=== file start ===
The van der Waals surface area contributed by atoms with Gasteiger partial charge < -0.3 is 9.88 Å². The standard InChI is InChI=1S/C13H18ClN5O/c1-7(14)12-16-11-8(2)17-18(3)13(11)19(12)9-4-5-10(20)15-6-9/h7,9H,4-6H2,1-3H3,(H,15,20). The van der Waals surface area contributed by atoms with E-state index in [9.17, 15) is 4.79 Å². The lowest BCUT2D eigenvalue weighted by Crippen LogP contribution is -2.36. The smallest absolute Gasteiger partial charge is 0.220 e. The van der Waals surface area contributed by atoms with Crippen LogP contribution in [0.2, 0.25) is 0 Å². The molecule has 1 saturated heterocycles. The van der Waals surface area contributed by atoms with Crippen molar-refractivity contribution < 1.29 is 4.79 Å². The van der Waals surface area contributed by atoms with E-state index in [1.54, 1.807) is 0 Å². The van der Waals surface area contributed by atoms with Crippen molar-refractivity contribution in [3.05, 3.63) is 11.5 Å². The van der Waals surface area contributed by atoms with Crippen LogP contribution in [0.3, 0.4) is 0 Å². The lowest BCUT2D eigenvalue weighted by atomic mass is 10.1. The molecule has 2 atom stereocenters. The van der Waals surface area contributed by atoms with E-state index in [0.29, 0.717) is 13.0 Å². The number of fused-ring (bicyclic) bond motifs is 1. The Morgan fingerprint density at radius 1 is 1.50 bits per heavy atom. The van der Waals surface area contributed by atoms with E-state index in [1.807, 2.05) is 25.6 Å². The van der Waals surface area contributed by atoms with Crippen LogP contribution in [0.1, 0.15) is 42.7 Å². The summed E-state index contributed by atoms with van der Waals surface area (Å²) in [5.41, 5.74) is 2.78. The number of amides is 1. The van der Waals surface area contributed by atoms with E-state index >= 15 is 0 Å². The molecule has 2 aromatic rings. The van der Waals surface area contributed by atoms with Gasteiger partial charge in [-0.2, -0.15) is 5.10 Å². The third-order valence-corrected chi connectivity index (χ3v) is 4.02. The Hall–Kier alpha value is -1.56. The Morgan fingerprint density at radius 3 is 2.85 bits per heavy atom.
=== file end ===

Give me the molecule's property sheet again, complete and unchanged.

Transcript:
The van der Waals surface area contributed by atoms with Gasteiger partial charge < -0.3 is 9.88 Å². The standard InChI is InChI=1S/C13H18ClN5O/c1-7(14)12-16-11-8(2)17-18(3)13(11)19(12)9-4-5-10(20)15-6-9/h7,9H,4-6H2,1-3H3,(H,15,20). The van der Waals surface area contributed by atoms with E-state index in [9.17, 15) is 4.79 Å². The lowest BCUT2D eigenvalue weighted by Crippen LogP contribution is -2.36. The smallest absolute Gasteiger partial charge is 0.220 e. The van der Waals surface area contributed by atoms with Crippen LogP contribution in [0.2, 0.25) is 0 Å². The molecule has 1 saturated heterocycles. The van der Waals surface area contributed by atoms with Crippen molar-refractivity contribution < 1.29 is 4.79 Å². The van der Waals surface area contributed by atoms with E-state index in [1.54, 1.807) is 0 Å². The van der Waals surface area contributed by atoms with Crippen molar-refractivity contribution in [3.05, 3.63) is 11.5 Å². The van der Waals surface area contributed by atoms with Crippen LogP contribution in [0.3, 0.4) is 0 Å². The lowest BCUT2D eigenvalue weighted by atomic mass is 10.1. The molecule has 2 atom stereocenters. The van der Waals surface area contributed by atoms with E-state index in [0.29, 0.717) is 13.0 Å². The number of fused-ring (bicyclic) bond motifs is 1. The Morgan fingerprint density at radius 1 is 1.50 bits per heavy atom. The van der Waals surface area contributed by atoms with E-state index in [1.807, 2.05) is 25.6 Å². The van der Waals surface area contributed by atoms with Crippen LogP contribution in [0.1, 0.15) is 42.7 Å². The summed E-state index contributed by atoms with van der Waals surface area (Å²) in [5.41, 5.74) is 2.78. The number of amides is 1. The van der Waals surface area contributed by atoms with E-state index >= 15 is 0 Å². The molecule has 2 aromatic rings. The van der Waals surface area contributed by atoms with Gasteiger partial charge in [-0.2, -0.15) is 5.10 Å². The third-order valence-corrected chi connectivity index (χ3v) is 4.02. The Hall–Kier alpha value is -1.56. The Morgan fingerprint density at radius 3 is 2.85 bits per heavy atom.